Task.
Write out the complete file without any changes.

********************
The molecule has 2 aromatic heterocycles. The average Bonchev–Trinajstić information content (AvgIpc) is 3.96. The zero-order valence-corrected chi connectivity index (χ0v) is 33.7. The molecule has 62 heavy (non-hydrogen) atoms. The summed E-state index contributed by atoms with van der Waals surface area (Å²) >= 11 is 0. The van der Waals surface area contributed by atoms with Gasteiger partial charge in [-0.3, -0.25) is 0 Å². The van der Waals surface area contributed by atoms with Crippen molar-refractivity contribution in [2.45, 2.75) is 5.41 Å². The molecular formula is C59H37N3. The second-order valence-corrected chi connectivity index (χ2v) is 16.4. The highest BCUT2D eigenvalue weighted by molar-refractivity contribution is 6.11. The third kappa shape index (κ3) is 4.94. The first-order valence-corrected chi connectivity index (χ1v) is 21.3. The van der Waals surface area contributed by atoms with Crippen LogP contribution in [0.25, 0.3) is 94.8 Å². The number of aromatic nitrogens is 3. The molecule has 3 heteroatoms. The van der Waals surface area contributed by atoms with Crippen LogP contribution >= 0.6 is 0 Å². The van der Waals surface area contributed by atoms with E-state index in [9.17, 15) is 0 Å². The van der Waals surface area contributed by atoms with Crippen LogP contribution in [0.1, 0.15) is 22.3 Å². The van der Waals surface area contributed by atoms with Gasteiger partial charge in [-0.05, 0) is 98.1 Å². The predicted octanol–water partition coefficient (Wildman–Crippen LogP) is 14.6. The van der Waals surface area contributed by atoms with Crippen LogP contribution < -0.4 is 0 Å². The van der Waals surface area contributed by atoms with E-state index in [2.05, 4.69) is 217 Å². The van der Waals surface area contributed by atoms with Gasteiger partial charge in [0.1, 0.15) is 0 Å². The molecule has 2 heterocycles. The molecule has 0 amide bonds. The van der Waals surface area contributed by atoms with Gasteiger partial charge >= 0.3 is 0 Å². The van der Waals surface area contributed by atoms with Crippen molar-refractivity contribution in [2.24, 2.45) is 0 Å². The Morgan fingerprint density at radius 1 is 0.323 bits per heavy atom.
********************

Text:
The molecule has 2 aromatic heterocycles. The average Bonchev–Trinajstić information content (AvgIpc) is 3.96. The zero-order valence-corrected chi connectivity index (χ0v) is 33.7. The molecule has 62 heavy (non-hydrogen) atoms. The summed E-state index contributed by atoms with van der Waals surface area (Å²) >= 11 is 0. The van der Waals surface area contributed by atoms with Gasteiger partial charge in [-0.3, -0.25) is 0 Å². The van der Waals surface area contributed by atoms with Crippen molar-refractivity contribution in [2.45, 2.75) is 5.41 Å². The molecular formula is C59H37N3. The second-order valence-corrected chi connectivity index (χ2v) is 16.4. The highest BCUT2D eigenvalue weighted by molar-refractivity contribution is 6.11. The third kappa shape index (κ3) is 4.94. The first-order valence-corrected chi connectivity index (χ1v) is 21.3. The van der Waals surface area contributed by atoms with Crippen LogP contribution in [0.25, 0.3) is 94.8 Å². The number of aromatic nitrogens is 3. The molecule has 3 heteroatoms. The van der Waals surface area contributed by atoms with Crippen LogP contribution >= 0.6 is 0 Å². The van der Waals surface area contributed by atoms with E-state index in [9.17, 15) is 0 Å². The van der Waals surface area contributed by atoms with Crippen LogP contribution in [0.1, 0.15) is 22.3 Å². The van der Waals surface area contributed by atoms with Gasteiger partial charge in [-0.05, 0) is 98.1 Å². The predicted octanol–water partition coefficient (Wildman–Crippen LogP) is 14.6. The van der Waals surface area contributed by atoms with Crippen LogP contribution < -0.4 is 0 Å². The van der Waals surface area contributed by atoms with E-state index in [2.05, 4.69) is 217 Å². The van der Waals surface area contributed by atoms with Gasteiger partial charge in [0.1, 0.15) is 0 Å². The molecule has 2 heterocycles. The molecule has 0 amide bonds. The van der Waals surface area contributed by atoms with Gasteiger partial charge >= 0.3 is 0 Å². The van der Waals surface area contributed by atoms with Crippen molar-refractivity contribution in [2.24, 2.45) is 0 Å². The Morgan fingerprint density at radius 1 is 0.323 bits per heavy atom.